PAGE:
h Members of the Florida School Boards Association voted this month not to endorse the petition drive being mounted by those who favor a state lottery for education. (See Education Week, Sept. 18, 1985.)
The lottery initiative, spearheaded by former Commissioner of Education Ralph Turlington, could add some $300 million to education coffers, Mr. Turlington told school-board leaders in remarks before the vote. But Raymond Shelton, superintendent of Hillsborough County4schools, countered that state sponsorship of a lottery would "send mixed signals to our young people ... that some gambling is all right."
School superintendents in Virginia's Tidewater area are warning that a proposed statewide magnet school for the fine arts may not open in 1987 as scheduled if state officials fail to come up with construction or renovation funds.
The Governor's Magnet School for the Arts--which would be located in Norfolk and would train about 300 students from the city and seven nearby school districts--is one of 11 planned by the state. Only 1 of the
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11--the Governor's Center for Educational Innovation and Technology in Henrico County--is currently in operation. (See Education Week, March 27, 1985.)
According to George Raiss, administrative assistant to Norfolk's superintendent, Gene Carter, state officials have approved funds for planning and operating the school but not for construction or renovation. The superintendents of the districts to be served by the school have held preliminary discussions with state officials in an effort "to shake some money loose," he said.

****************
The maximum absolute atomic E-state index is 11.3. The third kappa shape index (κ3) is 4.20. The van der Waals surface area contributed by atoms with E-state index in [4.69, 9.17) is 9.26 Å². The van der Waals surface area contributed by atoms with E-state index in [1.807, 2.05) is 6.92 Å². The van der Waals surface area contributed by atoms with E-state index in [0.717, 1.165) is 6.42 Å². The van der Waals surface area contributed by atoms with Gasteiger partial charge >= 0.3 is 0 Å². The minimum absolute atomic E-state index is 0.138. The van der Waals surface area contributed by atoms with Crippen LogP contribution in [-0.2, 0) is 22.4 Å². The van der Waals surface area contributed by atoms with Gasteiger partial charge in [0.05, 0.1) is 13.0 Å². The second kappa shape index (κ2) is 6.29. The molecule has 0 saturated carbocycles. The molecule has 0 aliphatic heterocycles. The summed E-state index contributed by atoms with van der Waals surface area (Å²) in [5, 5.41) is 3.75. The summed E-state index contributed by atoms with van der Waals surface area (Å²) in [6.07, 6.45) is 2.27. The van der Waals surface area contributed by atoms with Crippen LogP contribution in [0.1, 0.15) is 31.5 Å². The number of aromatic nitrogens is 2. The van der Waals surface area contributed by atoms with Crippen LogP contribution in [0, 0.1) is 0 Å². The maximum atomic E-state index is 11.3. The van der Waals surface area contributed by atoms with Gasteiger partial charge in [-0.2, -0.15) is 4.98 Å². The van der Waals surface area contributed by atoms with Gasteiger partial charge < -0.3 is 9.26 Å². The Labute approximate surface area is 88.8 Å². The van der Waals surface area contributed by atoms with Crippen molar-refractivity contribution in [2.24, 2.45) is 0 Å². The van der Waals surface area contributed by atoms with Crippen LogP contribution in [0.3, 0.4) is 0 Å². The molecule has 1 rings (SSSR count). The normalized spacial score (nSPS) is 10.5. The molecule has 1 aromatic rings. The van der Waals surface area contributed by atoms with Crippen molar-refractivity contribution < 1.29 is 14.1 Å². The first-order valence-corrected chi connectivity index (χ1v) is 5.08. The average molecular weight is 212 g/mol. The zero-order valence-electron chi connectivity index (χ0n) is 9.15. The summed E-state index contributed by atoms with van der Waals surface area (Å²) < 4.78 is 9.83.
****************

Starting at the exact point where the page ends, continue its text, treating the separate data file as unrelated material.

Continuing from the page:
The Michigan legislature is expected to complete action this month on a measure that would require all prospective teachers to pass minimum-competency tests in order to receive teaching credentials, beginning in 1991.
The Senate approved the measure on Dec. 6 and the House was widely expected to pass the bill last week, according to Ned Hubbell, a spokesman for the education department. Mr. Hubbell said the bill has the support of the state board of education and a variety of statewide education groups, including the Michigan Education Association, the Michigan School Boards Association, and the Michigan Association of School Administrators.
Last month, the state board voted to require all new teachers to requalify for certification every five years. That proposal has yet to be approved by a joint committee of the legislature. (See Education Week, Nov. 27, 1985.)
Two more school districts in Oregon will hold emergency levy elections this week in an attempt to raise funds to remain open.
Gresham Union High, which will ask for $4.8 million, and Dayton, which is seeking $612,000, will close at the end of the month if voters do not approve the levies, according to Larry Austin, a spokesman for the state education department.
In other levy action, the Port Orford-Langlois and the Sandy districts, which closed this fall when voters failed to approve levies, have reopened after citizens approved the funds in subsequent elections. Voters in the Greater Albany and Gresham districts approved levies this month.